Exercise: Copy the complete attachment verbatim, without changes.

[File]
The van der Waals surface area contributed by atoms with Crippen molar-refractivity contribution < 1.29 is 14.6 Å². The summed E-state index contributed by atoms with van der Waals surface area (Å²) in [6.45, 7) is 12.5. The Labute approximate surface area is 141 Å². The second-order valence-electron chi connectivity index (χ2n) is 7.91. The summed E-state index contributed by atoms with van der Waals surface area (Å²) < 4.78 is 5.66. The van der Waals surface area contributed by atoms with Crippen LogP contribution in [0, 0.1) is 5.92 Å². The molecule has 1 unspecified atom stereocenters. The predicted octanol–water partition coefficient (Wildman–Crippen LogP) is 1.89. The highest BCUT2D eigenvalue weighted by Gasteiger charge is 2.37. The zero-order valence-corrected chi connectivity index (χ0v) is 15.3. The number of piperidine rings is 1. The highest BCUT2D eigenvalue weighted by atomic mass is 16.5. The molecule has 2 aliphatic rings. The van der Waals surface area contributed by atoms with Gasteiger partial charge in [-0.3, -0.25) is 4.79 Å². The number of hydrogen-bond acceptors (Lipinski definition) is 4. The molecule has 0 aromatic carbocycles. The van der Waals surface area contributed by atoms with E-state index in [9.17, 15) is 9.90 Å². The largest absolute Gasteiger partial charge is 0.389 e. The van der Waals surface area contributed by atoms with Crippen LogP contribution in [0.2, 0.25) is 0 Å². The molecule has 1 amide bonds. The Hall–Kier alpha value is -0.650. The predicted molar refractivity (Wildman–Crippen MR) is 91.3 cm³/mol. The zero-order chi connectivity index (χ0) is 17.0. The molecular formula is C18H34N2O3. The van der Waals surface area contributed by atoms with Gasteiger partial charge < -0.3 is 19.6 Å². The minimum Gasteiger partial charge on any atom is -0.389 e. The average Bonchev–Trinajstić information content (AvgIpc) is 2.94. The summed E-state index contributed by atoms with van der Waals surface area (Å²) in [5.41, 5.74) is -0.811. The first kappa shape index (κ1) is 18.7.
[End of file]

The van der Waals surface area contributed by atoms with Crippen molar-refractivity contribution < 1.29 is 14.6 Å². The summed E-state index contributed by atoms with van der Waals surface area (Å²) in [6.45, 7) is 12.5. The Labute approximate surface area is 141 Å². The second-order valence-electron chi connectivity index (χ2n) is 7.91. The summed E-state index contributed by atoms with van der Waals surface area (Å²) < 4.78 is 5.66. The van der Waals surface area contributed by atoms with Crippen LogP contribution in [0, 0.1) is 5.92 Å². The molecule has 1 unspecified atom stereocenters. The predicted octanol–water partition coefficient (Wildman–Crippen LogP) is 1.89. The highest BCUT2D eigenvalue weighted by Gasteiger charge is 2.37. The zero-order valence-corrected chi connectivity index (χ0v) is 15.3. The number of piperidine rings is 1. The highest BCUT2D eigenvalue weighted by atomic mass is 16.5. The molecule has 2 aliphatic rings. The van der Waals surface area contributed by atoms with Gasteiger partial charge in [-0.3, -0.25) is 4.79 Å². The number of hydrogen-bond acceptors (Lipinski definition) is 4. The molecule has 0 aromatic carbocycles. The van der Waals surface area contributed by atoms with E-state index in [9.17, 15) is 9.90 Å². The largest absolute Gasteiger partial charge is 0.389 e. The van der Waals surface area contributed by atoms with Crippen LogP contribution in [0.2, 0.25) is 0 Å². The molecule has 1 amide bonds. The Hall–Kier alpha value is -0.650. The predicted molar refractivity (Wildman–Crippen MR) is 91.3 cm³/mol. The zero-order chi connectivity index (χ0) is 17.0. The molecular formula is C18H34N2O3. The van der Waals surface area contributed by atoms with Gasteiger partial charge < -0.3 is 19.6 Å². The minimum Gasteiger partial charge on any atom is -0.389 e. The average Bonchev–Trinajstić information content (AvgIpc) is 2.94. The summed E-state index contributed by atoms with van der Waals surface area (Å²) in [5.41, 5.74) is -0.811. The first kappa shape index (κ1) is 18.7.